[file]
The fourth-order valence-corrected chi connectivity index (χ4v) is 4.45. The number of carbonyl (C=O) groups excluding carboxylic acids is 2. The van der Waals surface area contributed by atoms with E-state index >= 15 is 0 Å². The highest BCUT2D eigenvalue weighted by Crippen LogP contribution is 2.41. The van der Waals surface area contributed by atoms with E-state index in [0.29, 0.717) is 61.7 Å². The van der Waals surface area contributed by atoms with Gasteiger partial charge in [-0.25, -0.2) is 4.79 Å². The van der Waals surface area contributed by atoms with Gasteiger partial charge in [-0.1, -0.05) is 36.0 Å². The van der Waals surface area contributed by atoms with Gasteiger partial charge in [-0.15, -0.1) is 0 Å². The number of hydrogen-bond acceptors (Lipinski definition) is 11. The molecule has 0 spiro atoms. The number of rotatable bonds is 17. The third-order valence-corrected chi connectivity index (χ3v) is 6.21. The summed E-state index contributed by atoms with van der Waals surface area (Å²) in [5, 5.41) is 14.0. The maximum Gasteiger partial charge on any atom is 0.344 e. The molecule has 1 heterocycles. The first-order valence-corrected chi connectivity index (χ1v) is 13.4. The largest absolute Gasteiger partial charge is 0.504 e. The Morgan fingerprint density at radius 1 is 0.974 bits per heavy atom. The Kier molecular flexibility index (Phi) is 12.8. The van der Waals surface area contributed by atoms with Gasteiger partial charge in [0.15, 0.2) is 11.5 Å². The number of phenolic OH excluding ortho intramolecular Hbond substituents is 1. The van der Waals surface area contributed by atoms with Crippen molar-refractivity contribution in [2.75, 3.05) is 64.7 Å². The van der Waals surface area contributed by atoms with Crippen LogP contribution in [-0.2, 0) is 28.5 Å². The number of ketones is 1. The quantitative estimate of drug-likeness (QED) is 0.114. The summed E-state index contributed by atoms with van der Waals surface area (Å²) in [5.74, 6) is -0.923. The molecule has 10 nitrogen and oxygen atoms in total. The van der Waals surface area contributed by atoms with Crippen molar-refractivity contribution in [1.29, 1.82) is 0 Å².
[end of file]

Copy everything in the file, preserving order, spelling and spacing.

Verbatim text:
The fourth-order valence-corrected chi connectivity index (χ4v) is 4.45. The number of carbonyl (C=O) groups excluding carboxylic acids is 2. The van der Waals surface area contributed by atoms with E-state index >= 15 is 0 Å². The highest BCUT2D eigenvalue weighted by Crippen LogP contribution is 2.41. The van der Waals surface area contributed by atoms with E-state index in [0.29, 0.717) is 61.7 Å². The van der Waals surface area contributed by atoms with Gasteiger partial charge in [-0.25, -0.2) is 4.79 Å². The van der Waals surface area contributed by atoms with Gasteiger partial charge in [-0.1, -0.05) is 36.0 Å². The van der Waals surface area contributed by atoms with Gasteiger partial charge in [-0.15, -0.1) is 0 Å². The number of hydrogen-bond acceptors (Lipinski definition) is 11. The molecule has 0 spiro atoms. The number of rotatable bonds is 17. The third-order valence-corrected chi connectivity index (χ3v) is 6.21. The summed E-state index contributed by atoms with van der Waals surface area (Å²) in [5, 5.41) is 14.0. The maximum Gasteiger partial charge on any atom is 0.344 e. The molecule has 1 heterocycles. The first-order valence-corrected chi connectivity index (χ1v) is 13.4. The largest absolute Gasteiger partial charge is 0.504 e. The Morgan fingerprint density at radius 1 is 0.974 bits per heavy atom. The Kier molecular flexibility index (Phi) is 12.8. The van der Waals surface area contributed by atoms with Gasteiger partial charge in [0.15, 0.2) is 11.5 Å². The number of phenolic OH excluding ortho intramolecular Hbond substituents is 1. The van der Waals surface area contributed by atoms with Crippen molar-refractivity contribution in [2.75, 3.05) is 64.7 Å². The van der Waals surface area contributed by atoms with Crippen LogP contribution in [-0.2, 0) is 28.5 Å². The number of ketones is 1. The quantitative estimate of drug-likeness (QED) is 0.114. The summed E-state index contributed by atoms with van der Waals surface area (Å²) in [5.74, 6) is -0.923. The molecule has 10 nitrogen and oxygen atoms in total. The van der Waals surface area contributed by atoms with Crippen molar-refractivity contribution in [1.29, 1.82) is 0 Å².